Survival Mode

Survival Mode
Life is full of peak experiences, valleys, phases and changing circumstances. We may always *want* to feel as if we are in control of everything and are steadily progressing in all areas of our lives, but sometimes all we can do is survive. A woman I used to work with at an insurance company is a good example of this.

When I met my co-worker who I will call Gena, she had been working for the company for years and enjoyed a very high rank. She was admired and respected yet one day while we were all in a group she admitted something I found astonishing. When she first started with the company, decades before, her children were very young and would get sick often. Having no one else to care for them, she’d take days off from work which would land her on attendance probation. Then as soon as she earned her way off of probation, one of the children would get sick again and she’d go right back on. This cycle was repeated over and over again for ten long years with Gena always on the verge of being fired!

We all go through hard times. In Sidney Poitier’s spiritual autobiography, The Measure of a Man, he referred to the time he was sleeping on rooftops in New York City as his “time of ashes.” Most likely you’ve never experienced that level of destitution, still every once in awhile you might find that a piece of your life is in shambles. Right now I’m very gratified with my writing life and my family is doing exceptionally well. These two areas are where I put most of my time, energy and enthusiasm. However in the interest of my career, family and my own need for solitude, I’ve sacrificed what was once a thriving social life. Friendships I’ve had for years are barely surviving.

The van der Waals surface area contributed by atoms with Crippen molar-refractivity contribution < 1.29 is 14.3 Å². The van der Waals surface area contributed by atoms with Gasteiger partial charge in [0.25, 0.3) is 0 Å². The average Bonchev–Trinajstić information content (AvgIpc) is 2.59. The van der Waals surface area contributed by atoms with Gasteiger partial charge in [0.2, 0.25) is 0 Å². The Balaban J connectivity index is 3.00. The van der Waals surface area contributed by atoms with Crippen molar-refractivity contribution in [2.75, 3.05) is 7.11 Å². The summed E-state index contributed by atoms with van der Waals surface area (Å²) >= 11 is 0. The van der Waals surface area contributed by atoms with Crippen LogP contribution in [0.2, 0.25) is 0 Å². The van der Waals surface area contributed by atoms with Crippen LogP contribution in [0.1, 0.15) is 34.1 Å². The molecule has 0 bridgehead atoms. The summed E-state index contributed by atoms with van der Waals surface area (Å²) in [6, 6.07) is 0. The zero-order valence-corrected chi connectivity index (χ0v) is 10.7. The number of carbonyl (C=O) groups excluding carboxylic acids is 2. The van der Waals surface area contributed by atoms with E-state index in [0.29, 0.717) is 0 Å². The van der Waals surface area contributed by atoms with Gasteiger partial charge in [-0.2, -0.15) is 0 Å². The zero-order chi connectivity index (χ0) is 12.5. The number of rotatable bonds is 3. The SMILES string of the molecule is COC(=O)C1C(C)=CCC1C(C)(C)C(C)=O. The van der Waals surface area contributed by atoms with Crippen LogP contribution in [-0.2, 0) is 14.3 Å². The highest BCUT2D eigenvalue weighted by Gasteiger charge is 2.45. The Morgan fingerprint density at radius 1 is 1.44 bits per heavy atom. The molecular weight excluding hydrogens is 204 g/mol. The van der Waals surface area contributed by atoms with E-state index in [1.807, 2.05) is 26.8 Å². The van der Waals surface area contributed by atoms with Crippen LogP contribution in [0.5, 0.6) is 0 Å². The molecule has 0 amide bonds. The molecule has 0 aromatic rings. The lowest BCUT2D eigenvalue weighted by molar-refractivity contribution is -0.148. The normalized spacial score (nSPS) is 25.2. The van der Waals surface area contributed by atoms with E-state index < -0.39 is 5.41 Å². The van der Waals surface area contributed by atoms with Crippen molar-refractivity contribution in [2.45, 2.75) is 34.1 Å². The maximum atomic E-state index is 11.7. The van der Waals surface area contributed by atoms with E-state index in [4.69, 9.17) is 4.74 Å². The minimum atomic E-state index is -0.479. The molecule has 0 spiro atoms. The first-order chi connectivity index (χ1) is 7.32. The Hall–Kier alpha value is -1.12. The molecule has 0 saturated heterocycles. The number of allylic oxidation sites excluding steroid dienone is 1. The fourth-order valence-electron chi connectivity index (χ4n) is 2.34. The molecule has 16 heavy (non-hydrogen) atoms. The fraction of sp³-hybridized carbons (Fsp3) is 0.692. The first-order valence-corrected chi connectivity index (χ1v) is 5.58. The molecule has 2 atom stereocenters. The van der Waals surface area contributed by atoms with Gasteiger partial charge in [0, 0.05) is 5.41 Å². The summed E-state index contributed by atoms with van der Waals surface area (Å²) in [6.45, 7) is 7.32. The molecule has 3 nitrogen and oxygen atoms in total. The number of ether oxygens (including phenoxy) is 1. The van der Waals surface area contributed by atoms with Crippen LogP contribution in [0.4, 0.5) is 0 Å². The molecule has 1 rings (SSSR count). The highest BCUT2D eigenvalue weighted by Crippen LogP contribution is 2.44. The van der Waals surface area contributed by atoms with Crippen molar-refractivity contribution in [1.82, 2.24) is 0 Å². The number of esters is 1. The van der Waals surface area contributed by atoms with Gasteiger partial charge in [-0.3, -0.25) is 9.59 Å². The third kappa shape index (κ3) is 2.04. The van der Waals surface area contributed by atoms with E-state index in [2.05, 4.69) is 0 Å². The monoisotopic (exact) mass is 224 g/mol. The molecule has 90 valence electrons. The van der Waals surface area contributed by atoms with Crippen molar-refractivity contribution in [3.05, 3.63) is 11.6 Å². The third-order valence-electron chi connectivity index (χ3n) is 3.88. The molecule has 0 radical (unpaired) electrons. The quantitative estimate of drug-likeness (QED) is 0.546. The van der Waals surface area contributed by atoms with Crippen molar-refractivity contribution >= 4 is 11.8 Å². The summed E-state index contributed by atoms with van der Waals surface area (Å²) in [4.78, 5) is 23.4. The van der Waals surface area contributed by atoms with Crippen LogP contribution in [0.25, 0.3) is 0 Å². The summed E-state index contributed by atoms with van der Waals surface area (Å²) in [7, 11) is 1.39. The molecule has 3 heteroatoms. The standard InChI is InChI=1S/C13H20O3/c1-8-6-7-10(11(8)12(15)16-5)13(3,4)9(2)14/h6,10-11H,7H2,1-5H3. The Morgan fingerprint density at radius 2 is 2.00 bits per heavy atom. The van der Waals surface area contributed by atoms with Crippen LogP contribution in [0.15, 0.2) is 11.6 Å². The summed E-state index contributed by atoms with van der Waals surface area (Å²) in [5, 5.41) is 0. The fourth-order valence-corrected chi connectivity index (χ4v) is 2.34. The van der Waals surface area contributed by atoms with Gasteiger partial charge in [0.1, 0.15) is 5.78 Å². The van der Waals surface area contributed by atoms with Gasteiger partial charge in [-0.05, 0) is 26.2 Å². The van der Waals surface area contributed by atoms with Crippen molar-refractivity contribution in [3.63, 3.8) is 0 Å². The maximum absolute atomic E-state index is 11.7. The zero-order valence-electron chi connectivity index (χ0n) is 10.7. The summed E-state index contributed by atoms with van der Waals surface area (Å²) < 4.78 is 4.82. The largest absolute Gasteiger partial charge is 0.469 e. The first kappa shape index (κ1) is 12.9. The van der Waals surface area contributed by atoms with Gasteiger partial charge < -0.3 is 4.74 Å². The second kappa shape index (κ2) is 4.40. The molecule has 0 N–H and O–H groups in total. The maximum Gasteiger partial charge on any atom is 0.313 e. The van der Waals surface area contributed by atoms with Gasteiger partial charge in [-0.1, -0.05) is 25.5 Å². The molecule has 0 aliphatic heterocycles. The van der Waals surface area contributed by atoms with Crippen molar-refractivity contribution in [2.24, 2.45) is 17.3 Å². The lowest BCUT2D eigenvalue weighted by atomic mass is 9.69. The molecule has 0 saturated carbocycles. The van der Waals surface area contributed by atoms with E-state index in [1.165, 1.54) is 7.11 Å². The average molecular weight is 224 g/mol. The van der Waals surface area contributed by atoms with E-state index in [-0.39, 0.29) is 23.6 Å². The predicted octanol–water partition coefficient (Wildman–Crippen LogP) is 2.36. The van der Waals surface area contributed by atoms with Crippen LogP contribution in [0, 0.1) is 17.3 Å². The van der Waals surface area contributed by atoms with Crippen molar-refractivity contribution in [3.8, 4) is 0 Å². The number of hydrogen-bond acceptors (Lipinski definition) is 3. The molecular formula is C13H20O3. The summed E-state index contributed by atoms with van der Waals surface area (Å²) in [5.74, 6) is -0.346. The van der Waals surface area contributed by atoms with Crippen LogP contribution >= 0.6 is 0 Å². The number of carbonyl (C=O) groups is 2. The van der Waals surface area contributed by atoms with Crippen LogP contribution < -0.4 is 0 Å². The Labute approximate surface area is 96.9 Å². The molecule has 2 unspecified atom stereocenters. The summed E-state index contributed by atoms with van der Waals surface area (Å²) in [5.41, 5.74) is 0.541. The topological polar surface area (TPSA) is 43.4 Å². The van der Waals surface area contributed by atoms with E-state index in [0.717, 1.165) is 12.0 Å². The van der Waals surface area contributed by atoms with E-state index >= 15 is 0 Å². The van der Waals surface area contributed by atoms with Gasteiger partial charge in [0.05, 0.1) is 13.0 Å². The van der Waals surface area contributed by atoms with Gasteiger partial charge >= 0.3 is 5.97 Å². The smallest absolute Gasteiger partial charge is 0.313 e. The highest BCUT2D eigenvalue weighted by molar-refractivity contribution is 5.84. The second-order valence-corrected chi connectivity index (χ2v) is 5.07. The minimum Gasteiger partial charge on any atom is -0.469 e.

We’re not always at the top of our game with everything. If you find yourself just scraping by, here are some ways to endure survival mode with dignity.

**Control what you can control. Gena said while she couldn’t help being on attendance probation she made sure everything else was on point in terms of her performance. When it comes to my friendships, I make sure I’m present for big events like baby showers and weddings. And I try to call everyone in my phone book once a year.

**Remember you don’t have to be the best, you just have to be the best you can be right now and in time you’ll get better. This is actually a piece of writing advice I discovered while reading Ansen Dibell’s book “Plot.” It applies to every aspect of life. All we can do is our best.

**Be grateful for what you do have. I don’t see my friends much anymore, but I am grateful to have my work and my children. They’ve both taught me so much that I think when I resurrect my social life, I’ll be a better friend partly due to this time I’ve taken off and the experiences I’ve had.

**If your current circumstances aren’t allowing you to perform at a level you find satisfactory, set a deadline for a time when you can aim for higher ground. Keep a journal and write in it for five minutes a day about the future you envision. Say to yourself, “I’ve only just begun. I’ve only just begun. I’ve only just begun…”

The end of Gena’s story is what inspires me the most. By surviving, she went from barely hanging on to her job by a single thread into a leadership position. It’s like Iyanla Vanzant says, trouble isn’t permanent, it always, always passes.




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Content copyright © 2019 by Leah Mullen. All rights reserved.
This content was written by Leah Mullen. If you wish to use this content in any manner, you need written permission. Contact Leah Mullen for details.